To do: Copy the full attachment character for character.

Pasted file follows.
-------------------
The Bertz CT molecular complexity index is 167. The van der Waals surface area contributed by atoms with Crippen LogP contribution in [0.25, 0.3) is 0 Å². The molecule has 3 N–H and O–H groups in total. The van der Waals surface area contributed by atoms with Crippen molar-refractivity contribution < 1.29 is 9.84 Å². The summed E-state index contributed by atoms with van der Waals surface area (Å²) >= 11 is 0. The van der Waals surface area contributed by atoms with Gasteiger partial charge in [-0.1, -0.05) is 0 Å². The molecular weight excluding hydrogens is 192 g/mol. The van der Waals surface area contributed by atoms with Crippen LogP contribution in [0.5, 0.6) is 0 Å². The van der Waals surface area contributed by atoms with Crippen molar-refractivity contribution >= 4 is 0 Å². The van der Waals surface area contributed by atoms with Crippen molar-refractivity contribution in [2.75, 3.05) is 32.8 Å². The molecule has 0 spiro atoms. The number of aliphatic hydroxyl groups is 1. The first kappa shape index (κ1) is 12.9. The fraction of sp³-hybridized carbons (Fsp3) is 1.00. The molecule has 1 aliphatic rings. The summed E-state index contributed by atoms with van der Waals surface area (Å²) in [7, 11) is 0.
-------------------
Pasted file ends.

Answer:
The Bertz CT molecular complexity index is 167. The van der Waals surface area contributed by atoms with Crippen LogP contribution in [0.25, 0.3) is 0 Å². The molecule has 3 N–H and O–H groups in total. The van der Waals surface area contributed by atoms with Crippen molar-refractivity contribution < 1.29 is 9.84 Å². The summed E-state index contributed by atoms with van der Waals surface area (Å²) >= 11 is 0. The van der Waals surface area contributed by atoms with Gasteiger partial charge in [-0.1, -0.05) is 0 Å². The molecular weight excluding hydrogens is 192 g/mol. The van der Waals surface area contributed by atoms with Crippen LogP contribution in [0.5, 0.6) is 0 Å². The van der Waals surface area contributed by atoms with Crippen molar-refractivity contribution >= 4 is 0 Å². The van der Waals surface area contributed by atoms with Crippen molar-refractivity contribution in [2.75, 3.05) is 32.8 Å². The molecule has 0 spiro atoms. The number of aliphatic hydroxyl groups is 1. The first kappa shape index (κ1) is 12.9. The fraction of sp³-hybridized carbons (Fsp3) is 1.00. The molecule has 1 aliphatic rings. The summed E-state index contributed by atoms with van der Waals surface area (Å²) in [7, 11) is 0.